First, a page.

Award-winning journalist and Arkansas native, Mara Leveritt has spent her career writing extensively about the legal system in her home state and made some shocking discoveries in the process.
A contributing editor for The Arkansas Times and the author of two non-fiction books, Leveritt’s lengthy career has been particularly focused on two cases.
The suspicious murder of two teenage boys led to the publication of her first book, The Boys on the Tracks, which proved to be a powerful examination into prosecutorial corruption. Her second book, Devil’s Knot, focused on the 1994 murder of three eight-year-old boys and the three teenagers (collectively known as the West Memphis Three) who were subsequently found guilty of the crime.
‘I realised that there was a huge beat—let’s call it the legal system—that was under-reported to the point of invisibility,’ says Leveritt.
‘Police. Jails. Courts. Prisons. Drugs. I began focusing on these topics and I think that simply because so few others were even looking seriously at this arena, anything I did became viewed as investigative.’
Alongside the documentary trilogy Paradise Lost, Devil’s Knot became one of the first champions of the cause to free the West Memphis Three. Yet before she finished writing the book, Leveritt admits that her stance on the case was fairly neutral.
‘I approached the writing of Devil’s Knot with the belief that the three teenagers did not get fair trials. I was ready to change that perception at any time if my research showed me to be wrong,’ Leveritt says.
But the little evidence against the convicted teenagers, Damien Echols, Jason Baldwin and Jessie Misskelley, simply did not add up and Leveritt found herself, ‘personally convinced that the three accused could not have been the killers.’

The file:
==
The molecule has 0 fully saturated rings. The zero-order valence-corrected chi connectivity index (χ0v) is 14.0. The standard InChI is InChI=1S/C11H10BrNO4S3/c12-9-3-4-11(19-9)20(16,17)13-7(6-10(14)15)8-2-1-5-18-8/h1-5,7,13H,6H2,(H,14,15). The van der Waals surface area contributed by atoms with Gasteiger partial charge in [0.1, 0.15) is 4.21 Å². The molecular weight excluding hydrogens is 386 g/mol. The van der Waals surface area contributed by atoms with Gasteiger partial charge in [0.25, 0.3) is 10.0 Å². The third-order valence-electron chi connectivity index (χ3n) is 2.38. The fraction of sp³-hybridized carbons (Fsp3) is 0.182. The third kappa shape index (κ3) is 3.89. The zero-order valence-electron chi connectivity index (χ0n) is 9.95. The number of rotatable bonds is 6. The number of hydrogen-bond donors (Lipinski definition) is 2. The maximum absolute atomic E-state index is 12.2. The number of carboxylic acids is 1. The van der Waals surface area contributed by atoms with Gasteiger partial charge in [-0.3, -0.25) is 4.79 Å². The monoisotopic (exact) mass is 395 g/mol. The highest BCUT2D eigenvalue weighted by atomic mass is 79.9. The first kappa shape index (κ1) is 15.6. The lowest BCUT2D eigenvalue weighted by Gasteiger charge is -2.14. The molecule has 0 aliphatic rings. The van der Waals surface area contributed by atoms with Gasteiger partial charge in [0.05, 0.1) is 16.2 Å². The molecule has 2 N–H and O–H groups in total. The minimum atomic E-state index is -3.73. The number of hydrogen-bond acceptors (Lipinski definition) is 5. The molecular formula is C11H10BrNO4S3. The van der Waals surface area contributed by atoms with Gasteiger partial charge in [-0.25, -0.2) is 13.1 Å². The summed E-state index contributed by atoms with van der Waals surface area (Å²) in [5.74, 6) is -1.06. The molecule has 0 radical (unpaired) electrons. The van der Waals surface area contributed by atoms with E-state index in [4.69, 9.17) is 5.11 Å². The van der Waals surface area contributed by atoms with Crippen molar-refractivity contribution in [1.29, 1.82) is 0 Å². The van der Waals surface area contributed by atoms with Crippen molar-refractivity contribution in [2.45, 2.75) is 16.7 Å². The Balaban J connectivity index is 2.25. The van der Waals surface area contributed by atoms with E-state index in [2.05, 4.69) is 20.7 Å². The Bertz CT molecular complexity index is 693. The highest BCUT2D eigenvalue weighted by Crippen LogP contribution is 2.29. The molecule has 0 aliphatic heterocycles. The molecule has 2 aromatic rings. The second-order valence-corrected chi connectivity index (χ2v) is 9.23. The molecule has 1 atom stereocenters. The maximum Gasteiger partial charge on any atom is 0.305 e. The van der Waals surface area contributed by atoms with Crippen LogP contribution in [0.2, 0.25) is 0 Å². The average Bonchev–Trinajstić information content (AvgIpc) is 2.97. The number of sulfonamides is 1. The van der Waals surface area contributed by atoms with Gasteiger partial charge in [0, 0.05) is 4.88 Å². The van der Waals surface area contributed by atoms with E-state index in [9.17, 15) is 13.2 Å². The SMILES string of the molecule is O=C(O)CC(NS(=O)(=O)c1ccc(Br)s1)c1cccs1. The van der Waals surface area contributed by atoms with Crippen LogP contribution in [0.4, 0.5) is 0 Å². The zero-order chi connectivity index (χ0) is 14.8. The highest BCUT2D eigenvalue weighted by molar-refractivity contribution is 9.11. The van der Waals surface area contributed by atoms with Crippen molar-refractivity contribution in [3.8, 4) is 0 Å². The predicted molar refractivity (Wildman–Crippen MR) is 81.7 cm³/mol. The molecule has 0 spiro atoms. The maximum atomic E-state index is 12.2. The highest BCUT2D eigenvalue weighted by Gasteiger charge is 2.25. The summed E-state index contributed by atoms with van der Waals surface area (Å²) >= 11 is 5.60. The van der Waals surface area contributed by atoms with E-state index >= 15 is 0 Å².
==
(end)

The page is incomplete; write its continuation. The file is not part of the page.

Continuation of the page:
She decided to speak out in favour of re-trials for the convicted men and along with a host of other champions of the cause, which incidentally included celebrities such as Johnny Depp and Pearl Jam frontman Eddie Vedder, the West Memphis Three were released from prison in August last year.
But the story doesn’t end there. Although Echols, Baldwin and Misskelley are now free men, the three were forced to plead guilty under a legal manoeuvre known as the Alford plea. This means they have not been fully exonerated for the crime, a fact that supporters such as Leveritt are all too aware of.
She is currently writing Justice Knot, a follow-up that will examine the ‘public action, legal expertise, and political negotiation that led to the men’s unsatisfactory release from prison.’
‘I am writing Justice Knot with Jason Baldwin, who shares my interest in law and its consequences,’ Leveritt says.
‘He and I see this book as being about much more than this one case. We know that some of its most dire aspects appear time and again in cases throughout America and probably the world.’
Baldwin was just 16-years-old when he was sentenced to life without parole and has since gone on to fight against the harsh sentencing of juveniles. Justice Knot will delve into his personal experiences living among juveniles in the Arkansas prison system.